On paper, a 19-member board of directors oversees the coalition's staff. The board's nonprofit status makes it accountable to donors and the community.

But until now, the coalition's methods of establishing accountability have not been closely examined, leading to three persistent questions:

What are the cameras seeing?

Who is watching?

And who is watching the watchers?

What cameras show

The coalition's cameras record on autopilot, sweeping up and down streets, then side to side, across an approximately 18-by-20 block area, bordered roughly by Broad, College, Ross and Seymour streets.

Lancaster Community Safety Coalition: Existing and proposed camera deployment Map of existing and proposed camera deployment

Exactly where the cameras go depends on crime data, geography and funding. Most are mounted on utility poles (with permission from PPL Electric Utilities, which owns the poles). Others go on structures, like the courthouse and buildings around Binns Park.

In their panoramic 24/7 tour, the cameras record mountains of monotonous images, from deserted sidewalks to stalled traffic. But they also have captured prostitutes trolling Water Street, fights erupting outside bars and determined vandals tackling a statue in Rotary Park.

Images stream into a central computer at the coalition's headquarters, in the UGI building on Conestoga Street, behind the Water Street Ministries building. A gated parking lot flanks the offices, which are kept locked.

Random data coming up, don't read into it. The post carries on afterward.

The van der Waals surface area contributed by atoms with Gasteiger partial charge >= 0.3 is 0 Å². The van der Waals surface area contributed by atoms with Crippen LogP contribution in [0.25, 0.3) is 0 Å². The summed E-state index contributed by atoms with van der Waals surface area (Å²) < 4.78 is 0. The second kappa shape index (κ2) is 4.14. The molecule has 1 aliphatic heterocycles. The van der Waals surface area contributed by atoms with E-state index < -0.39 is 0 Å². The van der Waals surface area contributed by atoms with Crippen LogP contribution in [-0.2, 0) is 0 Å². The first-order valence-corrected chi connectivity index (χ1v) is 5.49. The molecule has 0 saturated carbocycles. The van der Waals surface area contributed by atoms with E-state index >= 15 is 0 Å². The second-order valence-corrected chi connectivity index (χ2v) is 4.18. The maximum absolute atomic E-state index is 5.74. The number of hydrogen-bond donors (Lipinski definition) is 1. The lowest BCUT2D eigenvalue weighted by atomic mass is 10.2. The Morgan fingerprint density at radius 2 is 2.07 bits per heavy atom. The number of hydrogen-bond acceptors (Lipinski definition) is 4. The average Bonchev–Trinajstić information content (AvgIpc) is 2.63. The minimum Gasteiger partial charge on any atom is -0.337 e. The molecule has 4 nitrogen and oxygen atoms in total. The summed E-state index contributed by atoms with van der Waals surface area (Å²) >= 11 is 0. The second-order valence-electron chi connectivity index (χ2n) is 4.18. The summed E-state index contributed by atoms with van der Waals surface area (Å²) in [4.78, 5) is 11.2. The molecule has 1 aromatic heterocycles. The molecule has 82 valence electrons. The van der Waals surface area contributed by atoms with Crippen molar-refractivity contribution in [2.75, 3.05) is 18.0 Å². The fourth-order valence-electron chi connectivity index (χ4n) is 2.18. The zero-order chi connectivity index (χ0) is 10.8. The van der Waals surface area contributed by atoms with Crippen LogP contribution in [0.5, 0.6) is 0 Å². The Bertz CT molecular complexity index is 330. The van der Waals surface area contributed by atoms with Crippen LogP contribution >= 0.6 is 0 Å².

Monitoring staff members, who start at an hourly wage of $10 to $12, work part time, in six- to eight-hour shifts. For 18 to 24 hours a day, concentrated on high-crime periods, staffers, alone or in pairs, watch live surveillance feeds. Video from unmonitored hours is available, if police request it.

Morales, 45, of North Marshall Street, hopes staff and volunteers eventually will man the monitors around the clock. Years ago, the coalition dropped plans to install any additional cameras beyond the 165 now going into operation.

High on a wall at headquarters, three monitors show split-screen images from up to 12 cameras at a time. Several feet below, a long desk holds a half-dozen more monitors, one offering a live feed of incident reports from county 911 dispatchers.